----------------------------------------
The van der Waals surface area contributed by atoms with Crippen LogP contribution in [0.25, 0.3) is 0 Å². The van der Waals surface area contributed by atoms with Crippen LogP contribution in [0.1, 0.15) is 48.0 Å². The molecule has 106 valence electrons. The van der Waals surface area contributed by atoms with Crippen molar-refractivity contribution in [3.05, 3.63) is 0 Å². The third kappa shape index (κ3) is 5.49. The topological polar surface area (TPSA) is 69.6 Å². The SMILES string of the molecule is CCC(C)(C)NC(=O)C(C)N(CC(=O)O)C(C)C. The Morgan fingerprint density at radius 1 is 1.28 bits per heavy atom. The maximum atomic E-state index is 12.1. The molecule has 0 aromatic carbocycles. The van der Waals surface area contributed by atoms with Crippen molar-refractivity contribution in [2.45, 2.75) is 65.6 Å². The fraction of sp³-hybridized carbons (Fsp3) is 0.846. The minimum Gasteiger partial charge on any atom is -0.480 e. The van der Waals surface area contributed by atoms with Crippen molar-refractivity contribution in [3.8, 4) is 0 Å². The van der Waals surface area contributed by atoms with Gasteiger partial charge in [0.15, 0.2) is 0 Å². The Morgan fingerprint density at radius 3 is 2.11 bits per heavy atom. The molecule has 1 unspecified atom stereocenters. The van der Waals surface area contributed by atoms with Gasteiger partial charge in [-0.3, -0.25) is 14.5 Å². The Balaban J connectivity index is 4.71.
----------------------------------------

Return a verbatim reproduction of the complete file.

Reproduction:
The van der Waals surface area contributed by atoms with Crippen LogP contribution in [0.25, 0.3) is 0 Å². The van der Waals surface area contributed by atoms with Crippen LogP contribution in [0.1, 0.15) is 48.0 Å². The molecule has 106 valence electrons. The van der Waals surface area contributed by atoms with Crippen molar-refractivity contribution in [3.05, 3.63) is 0 Å². The third kappa shape index (κ3) is 5.49. The topological polar surface area (TPSA) is 69.6 Å². The SMILES string of the molecule is CCC(C)(C)NC(=O)C(C)N(CC(=O)O)C(C)C. The Morgan fingerprint density at radius 1 is 1.28 bits per heavy atom. The maximum atomic E-state index is 12.1. The molecule has 0 aromatic carbocycles. The van der Waals surface area contributed by atoms with Crippen molar-refractivity contribution in [2.45, 2.75) is 65.6 Å². The fraction of sp³-hybridized carbons (Fsp3) is 0.846. The minimum Gasteiger partial charge on any atom is -0.480 e. The van der Waals surface area contributed by atoms with Crippen molar-refractivity contribution in [3.8, 4) is 0 Å². The van der Waals surface area contributed by atoms with Gasteiger partial charge in [0.15, 0.2) is 0 Å². The Morgan fingerprint density at radius 3 is 2.11 bits per heavy atom. The molecule has 1 unspecified atom stereocenters. The van der Waals surface area contributed by atoms with Gasteiger partial charge in [-0.3, -0.25) is 14.5 Å². The Balaban J connectivity index is 4.71.